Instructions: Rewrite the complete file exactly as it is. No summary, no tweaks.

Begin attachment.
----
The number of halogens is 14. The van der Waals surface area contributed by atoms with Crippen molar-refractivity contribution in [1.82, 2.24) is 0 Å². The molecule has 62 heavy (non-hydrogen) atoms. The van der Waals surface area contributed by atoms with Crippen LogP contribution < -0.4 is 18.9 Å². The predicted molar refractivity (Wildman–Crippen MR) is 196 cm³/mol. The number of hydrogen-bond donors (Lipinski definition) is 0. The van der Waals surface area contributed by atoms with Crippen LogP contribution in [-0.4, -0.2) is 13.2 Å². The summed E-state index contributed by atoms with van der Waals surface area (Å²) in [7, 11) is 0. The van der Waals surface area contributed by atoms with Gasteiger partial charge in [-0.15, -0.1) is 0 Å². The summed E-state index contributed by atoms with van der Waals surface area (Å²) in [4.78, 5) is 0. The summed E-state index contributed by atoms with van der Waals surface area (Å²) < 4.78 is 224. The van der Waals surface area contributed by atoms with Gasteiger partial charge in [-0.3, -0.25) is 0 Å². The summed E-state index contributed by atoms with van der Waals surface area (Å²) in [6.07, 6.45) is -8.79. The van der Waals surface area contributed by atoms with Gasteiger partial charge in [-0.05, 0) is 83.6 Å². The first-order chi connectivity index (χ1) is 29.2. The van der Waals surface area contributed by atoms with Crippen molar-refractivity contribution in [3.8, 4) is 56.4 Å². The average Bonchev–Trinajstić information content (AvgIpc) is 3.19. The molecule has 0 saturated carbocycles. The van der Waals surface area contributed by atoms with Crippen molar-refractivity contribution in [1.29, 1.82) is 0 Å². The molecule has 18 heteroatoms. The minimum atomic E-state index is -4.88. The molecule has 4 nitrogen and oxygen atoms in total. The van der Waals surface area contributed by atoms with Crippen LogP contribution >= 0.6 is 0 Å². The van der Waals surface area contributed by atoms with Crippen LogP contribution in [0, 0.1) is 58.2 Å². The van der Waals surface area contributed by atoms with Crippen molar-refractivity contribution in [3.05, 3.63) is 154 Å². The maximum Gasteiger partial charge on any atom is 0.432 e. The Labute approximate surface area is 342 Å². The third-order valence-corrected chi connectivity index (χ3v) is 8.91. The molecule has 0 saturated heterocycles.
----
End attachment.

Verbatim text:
The number of halogens is 14. The van der Waals surface area contributed by atoms with Crippen molar-refractivity contribution in [1.82, 2.24) is 0 Å². The molecule has 62 heavy (non-hydrogen) atoms. The van der Waals surface area contributed by atoms with Crippen LogP contribution < -0.4 is 18.9 Å². The predicted molar refractivity (Wildman–Crippen MR) is 196 cm³/mol. The number of hydrogen-bond donors (Lipinski definition) is 0. The van der Waals surface area contributed by atoms with Crippen LogP contribution in [-0.4, -0.2) is 13.2 Å². The summed E-state index contributed by atoms with van der Waals surface area (Å²) in [7, 11) is 0. The van der Waals surface area contributed by atoms with Gasteiger partial charge in [-0.15, -0.1) is 0 Å². The summed E-state index contributed by atoms with van der Waals surface area (Å²) in [4.78, 5) is 0. The summed E-state index contributed by atoms with van der Waals surface area (Å²) < 4.78 is 224. The van der Waals surface area contributed by atoms with Gasteiger partial charge in [-0.3, -0.25) is 0 Å². The summed E-state index contributed by atoms with van der Waals surface area (Å²) in [6.07, 6.45) is -8.79. The van der Waals surface area contributed by atoms with Gasteiger partial charge in [-0.05, 0) is 83.6 Å². The first-order chi connectivity index (χ1) is 29.2. The van der Waals surface area contributed by atoms with Crippen molar-refractivity contribution in [3.8, 4) is 56.4 Å². The average Bonchev–Trinajstić information content (AvgIpc) is 3.19. The molecule has 0 saturated carbocycles. The van der Waals surface area contributed by atoms with Crippen molar-refractivity contribution in [1.29, 1.82) is 0 Å². The molecule has 18 heteroatoms. The minimum atomic E-state index is -4.88. The molecule has 4 nitrogen and oxygen atoms in total. The van der Waals surface area contributed by atoms with Crippen LogP contribution >= 0.6 is 0 Å². The van der Waals surface area contributed by atoms with Crippen LogP contribution in [0, 0.1) is 58.2 Å². The van der Waals surface area contributed by atoms with Crippen molar-refractivity contribution in [3.05, 3.63) is 154 Å². The maximum Gasteiger partial charge on any atom is 0.432 e. The Labute approximate surface area is 342 Å². The third-order valence-corrected chi connectivity index (χ3v) is 8.91. The molecule has 0 saturated heterocycles.